Genital foreign bodies are uncommon in prepubertal children, but this etiology should be considered when children present with genital discomfort, discharge, or bleeding. Several case series have reported that 4%to 5% of all prepubertal girls who present with genital complaints will have a vaginal foreign body. The symptoms vary. Vaginal bleeding is the most sensitive and specific symptom of a foreign body; 93%of patients who have a vaginal foreign body present with spotting,bleeding, or blood-tinged discharge,and 82% of patients who exhibit vaginal bleeding have a vaginal foreign body. Discharge, which often is greenish or blood-tinged and frequently foul-smelling, is much less common (18% of patients). Symptoms may be of long-standing duration (case reports have described symptoms lasting several years)and are refractory to all treatment modalities, including antibiotics or improvements in hygiene, unless the foreign body is removed.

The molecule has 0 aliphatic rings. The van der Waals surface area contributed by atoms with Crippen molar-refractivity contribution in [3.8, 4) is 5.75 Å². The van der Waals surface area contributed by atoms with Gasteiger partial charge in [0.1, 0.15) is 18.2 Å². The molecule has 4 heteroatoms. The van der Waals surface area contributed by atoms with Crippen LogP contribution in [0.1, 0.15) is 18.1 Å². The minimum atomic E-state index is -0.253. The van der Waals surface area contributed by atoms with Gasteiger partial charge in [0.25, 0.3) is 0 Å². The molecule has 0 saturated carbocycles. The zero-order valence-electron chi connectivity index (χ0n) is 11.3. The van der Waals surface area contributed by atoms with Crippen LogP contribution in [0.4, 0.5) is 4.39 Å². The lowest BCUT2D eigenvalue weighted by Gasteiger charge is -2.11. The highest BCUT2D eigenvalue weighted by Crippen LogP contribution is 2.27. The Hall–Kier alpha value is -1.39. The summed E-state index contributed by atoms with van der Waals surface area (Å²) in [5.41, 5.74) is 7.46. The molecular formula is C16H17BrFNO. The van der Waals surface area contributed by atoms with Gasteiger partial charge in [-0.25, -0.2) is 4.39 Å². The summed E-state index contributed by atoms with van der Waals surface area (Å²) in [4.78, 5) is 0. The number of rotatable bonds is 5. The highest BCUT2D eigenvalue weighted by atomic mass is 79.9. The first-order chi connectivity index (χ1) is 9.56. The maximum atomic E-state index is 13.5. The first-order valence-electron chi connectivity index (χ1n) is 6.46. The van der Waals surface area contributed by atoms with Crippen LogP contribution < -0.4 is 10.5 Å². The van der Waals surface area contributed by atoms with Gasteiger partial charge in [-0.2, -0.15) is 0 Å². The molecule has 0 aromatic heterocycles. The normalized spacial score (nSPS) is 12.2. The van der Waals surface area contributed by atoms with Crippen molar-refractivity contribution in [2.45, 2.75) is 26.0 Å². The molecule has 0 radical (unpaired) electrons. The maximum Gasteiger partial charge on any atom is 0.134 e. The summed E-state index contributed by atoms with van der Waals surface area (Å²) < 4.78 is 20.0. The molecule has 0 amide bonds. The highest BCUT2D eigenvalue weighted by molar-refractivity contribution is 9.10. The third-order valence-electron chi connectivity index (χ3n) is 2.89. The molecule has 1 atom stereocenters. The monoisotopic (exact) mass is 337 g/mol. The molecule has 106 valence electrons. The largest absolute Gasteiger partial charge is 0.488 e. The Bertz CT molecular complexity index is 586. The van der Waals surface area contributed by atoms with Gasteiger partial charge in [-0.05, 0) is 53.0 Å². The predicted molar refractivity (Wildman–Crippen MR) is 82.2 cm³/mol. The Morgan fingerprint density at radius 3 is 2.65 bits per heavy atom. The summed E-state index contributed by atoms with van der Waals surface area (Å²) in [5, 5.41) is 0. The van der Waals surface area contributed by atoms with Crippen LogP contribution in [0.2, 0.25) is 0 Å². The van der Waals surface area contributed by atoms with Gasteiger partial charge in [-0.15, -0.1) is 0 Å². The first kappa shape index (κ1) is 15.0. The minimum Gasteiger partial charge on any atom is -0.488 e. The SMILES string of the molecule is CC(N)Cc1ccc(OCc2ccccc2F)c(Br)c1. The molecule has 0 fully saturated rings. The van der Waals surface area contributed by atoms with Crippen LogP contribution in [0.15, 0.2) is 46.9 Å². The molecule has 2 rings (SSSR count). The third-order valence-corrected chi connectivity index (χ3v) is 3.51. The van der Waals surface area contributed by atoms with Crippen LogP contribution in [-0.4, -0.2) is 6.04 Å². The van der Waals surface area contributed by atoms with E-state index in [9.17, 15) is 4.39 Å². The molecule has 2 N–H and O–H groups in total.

The most common foreign body in the prepubertal girl is toilet paper. However,...

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